Sunday evening, after dinner, Fipple Night.

Fipple Night is an Autreat tradition dating back to 1996, our first year. It's an informal get-together to make music and sing. Just show up after dinner (exact time and location will be posted on the bulletin board near the registration tables; if weather permits I'd like us to meet around the campfire) and bring any you have of the following:

  • instruments to play (and, if not too delicate, maybe to share)
  • lyrics or sheet music to play and sing from (if you have or can borrow any)
  • songs or music you have in your head and want to share
  • your own voice, if you want to sing
Fipple Night has a lot of spontaneity to it, but it works best if there are some people, instruments, songs, and music we know will be there in advance. If there's a song or piece of music you want to sing or play that you can share in advance, or if you want to be notified about songs or music other people want to share, so that you can get familiar with them in advance, please contact me via any of the means listed below.

Also, I'd like a couple of volunteers to help build and maintain the campfire, and help keep kids safe around it.

I'll be bringing 2 pennywhistles, some recorders, a simple harmonica, a kazoo, a slide-whistle, a lollipop drum, and a lyrics book from the Folk Song Society of Greater Boston. Among other things, the FSSGB book has musical notation for some rounds that I think I can teach.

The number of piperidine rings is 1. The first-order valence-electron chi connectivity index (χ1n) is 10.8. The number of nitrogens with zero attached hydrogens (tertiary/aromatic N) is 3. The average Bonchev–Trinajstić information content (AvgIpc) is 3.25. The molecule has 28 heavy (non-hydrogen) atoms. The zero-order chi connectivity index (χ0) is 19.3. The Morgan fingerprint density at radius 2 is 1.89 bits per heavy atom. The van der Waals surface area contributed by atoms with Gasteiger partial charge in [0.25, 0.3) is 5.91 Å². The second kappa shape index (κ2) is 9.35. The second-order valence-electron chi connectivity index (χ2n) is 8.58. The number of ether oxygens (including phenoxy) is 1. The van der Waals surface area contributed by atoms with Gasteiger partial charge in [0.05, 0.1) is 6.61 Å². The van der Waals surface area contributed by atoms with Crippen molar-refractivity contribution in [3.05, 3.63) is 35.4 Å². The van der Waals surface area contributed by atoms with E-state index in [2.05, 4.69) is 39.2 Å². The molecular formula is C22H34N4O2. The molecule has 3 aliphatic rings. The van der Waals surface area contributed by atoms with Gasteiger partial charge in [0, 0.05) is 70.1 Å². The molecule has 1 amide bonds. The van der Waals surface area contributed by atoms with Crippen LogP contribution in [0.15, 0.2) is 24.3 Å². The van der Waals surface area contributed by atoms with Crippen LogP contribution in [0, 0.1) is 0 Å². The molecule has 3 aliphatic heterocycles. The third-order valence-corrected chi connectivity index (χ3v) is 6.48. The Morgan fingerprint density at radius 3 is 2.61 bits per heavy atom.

Phil Schwarz
(email address).

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Continuing Education Units

Autreat has been approved for Continuing Education Units through the Center on Human Policy at Syracuse University. People can earn 2.2 CEUs for attending all ten workshops, or 1.5 CEUs for attending any seven workshops. If you are interested in earning CEUs, contact ANI for more info.

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A special note about social interactions

For some ANI members, meeting other autistic people and having a chance to socialize with others like ourselves is an exciting and wonderful experience. Others are not interested in social contacts and may come to this event just for the workshops. Some of us are interested in socializing some, but need to be able to take time out from interacting. Autreat is meant to provide opportunity, but not pressure, for social interactions.

If you are coming to meet other autistic people, please understand that some people will also want to meet you, but some will not be into meeting people, and their own choice must also be respected.

If you want to come but do not want to meet or talk to people, you are still welcome to attend. You will be given a color-coded badge which you can use to indicate if you want to be approached only by people you already know, or don't want to be approached at all by anyone.

If you are a parent, a teacher, or other service provider, and are bringing an autistic child or student or client because you hope the person will make social connections with others, please adopt the same position of providing opportunity, but not pressure.

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Registration fees

Full registration (includes cabin space for 3 nights and all meals from Sunday dinner to Wednesday lunch):

ANI Member Household Nonmember
First adult in household $165 $185
Second adult (age 13+) in household $145 $165
Each additional adult (age 13+) in household $105 $125
First child (to age 12) in household $145 $165
Each additional child (to age 12) in household $95 $115

Only adults paying full cost ($165 for members or $185 for non-members) may earn $20 work shift rebate.